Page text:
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Monday, January 31, 2011

You Could Be Mine

Steven Hyden has a pretty solid look back at being a teenager in the 1990s on the A.V. Club's site. Dubbed "Whatever Happened to Alternative Nation?," this ongoing series is right up my alley because I lived it. Even though it was from the window MTV provided every day, I got the sense that people my age were seeing something drastic and cool changing before our eyes.

His second entry, focusing on the rise of Nirvana and the slow wane of Guns N Roses, provides a context that seems like distant history today. You couldn't really find a more popular rock band in 1991 and 1992 than Guns N Roses, Metallica, Pearl Jam, or Nirvana. Maybe for reasons of how Axl Rose has carried the brand name over all these years and spending all that time on Chinese Democracy, history doesn't seem to be kind to GN-f'n-R.

Forget all those millions of copies Use Your Illusion I and II sold. When it comes to talking about GNR these days, it's all about how stunning a debut Appetite For Destruction was and oh yeah, they put out a few more records before everybody but Axl and Dizzy left. That's sad.

The time I spent in front of MTV during those first few years of the '90s, all of the videos produced for GNR's double album got airplay. From "You Could Be Mine" to "Don't Cry" to "November Rain" to "Estranged" and everything in between, those guys shared air time with a constant rotation of Metallica videos, Nirvana videos, and Pearl Jam videos, as well as stuff by Naughty By Nature, Salt-N-Pepa, and En Vogue.

As sad as how history has treated the band, I've slowly come to realize why Appetite is considered a hard rock classic and the others aren't.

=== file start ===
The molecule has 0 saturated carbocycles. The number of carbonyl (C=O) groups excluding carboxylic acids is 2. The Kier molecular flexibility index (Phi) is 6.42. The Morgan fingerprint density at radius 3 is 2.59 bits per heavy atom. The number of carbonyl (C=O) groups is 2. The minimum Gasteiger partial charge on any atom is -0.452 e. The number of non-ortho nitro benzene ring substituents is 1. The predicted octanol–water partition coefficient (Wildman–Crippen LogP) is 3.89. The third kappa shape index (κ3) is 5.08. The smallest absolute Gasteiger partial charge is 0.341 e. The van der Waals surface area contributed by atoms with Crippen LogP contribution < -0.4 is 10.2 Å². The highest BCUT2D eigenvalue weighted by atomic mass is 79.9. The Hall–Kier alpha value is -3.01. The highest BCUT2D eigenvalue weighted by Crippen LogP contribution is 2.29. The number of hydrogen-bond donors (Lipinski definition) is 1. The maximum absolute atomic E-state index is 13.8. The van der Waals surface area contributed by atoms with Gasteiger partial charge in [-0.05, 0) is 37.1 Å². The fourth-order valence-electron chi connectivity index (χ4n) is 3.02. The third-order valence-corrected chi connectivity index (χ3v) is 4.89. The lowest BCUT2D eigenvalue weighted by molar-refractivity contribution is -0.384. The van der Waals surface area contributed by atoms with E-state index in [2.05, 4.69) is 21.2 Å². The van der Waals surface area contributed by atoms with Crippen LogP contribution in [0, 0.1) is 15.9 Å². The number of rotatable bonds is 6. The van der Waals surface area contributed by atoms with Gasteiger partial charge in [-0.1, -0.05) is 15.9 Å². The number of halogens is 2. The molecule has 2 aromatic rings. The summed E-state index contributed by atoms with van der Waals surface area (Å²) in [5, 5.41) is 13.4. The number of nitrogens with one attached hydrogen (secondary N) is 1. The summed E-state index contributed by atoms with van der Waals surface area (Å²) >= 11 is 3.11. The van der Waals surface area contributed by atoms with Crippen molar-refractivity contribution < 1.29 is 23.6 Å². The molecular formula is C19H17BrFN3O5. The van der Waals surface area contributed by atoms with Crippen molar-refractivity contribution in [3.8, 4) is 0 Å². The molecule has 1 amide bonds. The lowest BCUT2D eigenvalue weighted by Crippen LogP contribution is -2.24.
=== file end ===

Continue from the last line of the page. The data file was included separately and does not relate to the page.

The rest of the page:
While working with Teddy Andreadis at Rock N Roll Fantasy Camp, he mentioned his touring days with Guns N Roses. He mentioned how the band received some flack by going from a rip-roaring, two-middle-fingers, guitar rock band to a rock band with a lot of piano. The grit was still there, but even angry songs seemed to not pulverize your ears.

As I listened to the band's greatest hits collection on a recent trip to Houston, I heard the transition Teddy was referring to. But I also remember being a teenager and not minding.

Maybe it was the awesomeness of the videos ("Hey, look, the band is playing on top of a tower!" to "Man, Slash's solo in front of a church is stunning!") but I never cared about the differences between "Paradise City" and "Yesterdays." Axl still had that sneer, Slash always played great solos, and the rest of the band kicked a lot of ass too. What more did I need?

I applaud Steven for taking something like this on. The underdogs tend to get documented, but the overachievers sometime get lost in the pile too.

1 comment:

Andy said...

As sad as how background has treated the band, I've gradually arrive to understand why Appetite is regarded a tough rock traditional as properly as the other people aren't.
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